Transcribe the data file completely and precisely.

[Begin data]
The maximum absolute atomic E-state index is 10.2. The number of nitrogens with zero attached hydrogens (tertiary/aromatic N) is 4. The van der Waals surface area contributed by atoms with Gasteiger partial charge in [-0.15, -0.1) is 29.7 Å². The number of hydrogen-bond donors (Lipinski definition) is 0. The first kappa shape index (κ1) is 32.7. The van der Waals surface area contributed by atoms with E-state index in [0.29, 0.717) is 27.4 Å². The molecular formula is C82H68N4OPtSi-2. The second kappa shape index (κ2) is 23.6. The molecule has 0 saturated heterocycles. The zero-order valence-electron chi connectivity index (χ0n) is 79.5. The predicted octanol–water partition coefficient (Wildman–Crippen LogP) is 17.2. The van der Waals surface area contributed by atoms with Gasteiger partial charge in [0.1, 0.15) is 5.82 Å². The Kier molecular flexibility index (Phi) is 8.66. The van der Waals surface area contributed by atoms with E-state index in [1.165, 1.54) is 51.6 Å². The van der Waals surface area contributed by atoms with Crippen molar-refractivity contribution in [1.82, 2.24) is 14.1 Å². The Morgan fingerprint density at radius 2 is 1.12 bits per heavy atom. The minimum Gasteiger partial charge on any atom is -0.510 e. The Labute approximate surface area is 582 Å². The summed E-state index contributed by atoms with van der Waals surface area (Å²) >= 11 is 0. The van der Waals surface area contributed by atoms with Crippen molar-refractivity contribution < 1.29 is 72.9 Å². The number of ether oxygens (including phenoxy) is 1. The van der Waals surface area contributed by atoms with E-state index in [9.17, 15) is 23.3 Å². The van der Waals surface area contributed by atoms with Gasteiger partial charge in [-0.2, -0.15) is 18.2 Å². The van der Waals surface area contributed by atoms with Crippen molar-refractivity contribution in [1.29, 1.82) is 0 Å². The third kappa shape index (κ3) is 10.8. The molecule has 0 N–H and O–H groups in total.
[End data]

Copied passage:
The maximum absolute atomic E-state index is 10.2. The number of nitrogens with zero attached hydrogens (tertiary/aromatic N) is 4. The van der Waals surface area contributed by atoms with Gasteiger partial charge in [-0.15, -0.1) is 29.7 Å². The number of hydrogen-bond donors (Lipinski definition) is 0. The first kappa shape index (κ1) is 32.7. The van der Waals surface area contributed by atoms with E-state index in [0.29, 0.717) is 27.4 Å². The molecular formula is C82H68N4OPtSi-2. The second kappa shape index (κ2) is 23.6. The molecule has 0 saturated heterocycles. The zero-order valence-electron chi connectivity index (χ0n) is 79.5. The predicted octanol–water partition coefficient (Wildman–Crippen LogP) is 17.2. The van der Waals surface area contributed by atoms with Gasteiger partial charge in [0.1, 0.15) is 5.82 Å². The Kier molecular flexibility index (Phi) is 8.66. The van der Waals surface area contributed by atoms with E-state index in [1.165, 1.54) is 51.6 Å². The van der Waals surface area contributed by atoms with Crippen molar-refractivity contribution in [1.82, 2.24) is 14.1 Å². The Morgan fingerprint density at radius 2 is 1.12 bits per heavy atom. The minimum Gasteiger partial charge on any atom is -0.510 e. The Labute approximate surface area is 582 Å². The summed E-state index contributed by atoms with van der Waals surface area (Å²) >= 11 is 0. The van der Waals surface area contributed by atoms with Crippen molar-refractivity contribution < 1.29 is 72.9 Å². The number of ether oxygens (including phenoxy) is 1. The van der Waals surface area contributed by atoms with E-state index in [9.17, 15) is 23.3 Å². The van der Waals surface area contributed by atoms with Gasteiger partial charge in [-0.2, -0.15) is 18.2 Å². The van der Waals surface area contributed by atoms with Crippen molar-refractivity contribution in [1.29, 1.82) is 0 Å². The third kappa shape index (κ3) is 10.8. The molecule has 0 N–H and O–H groups in total.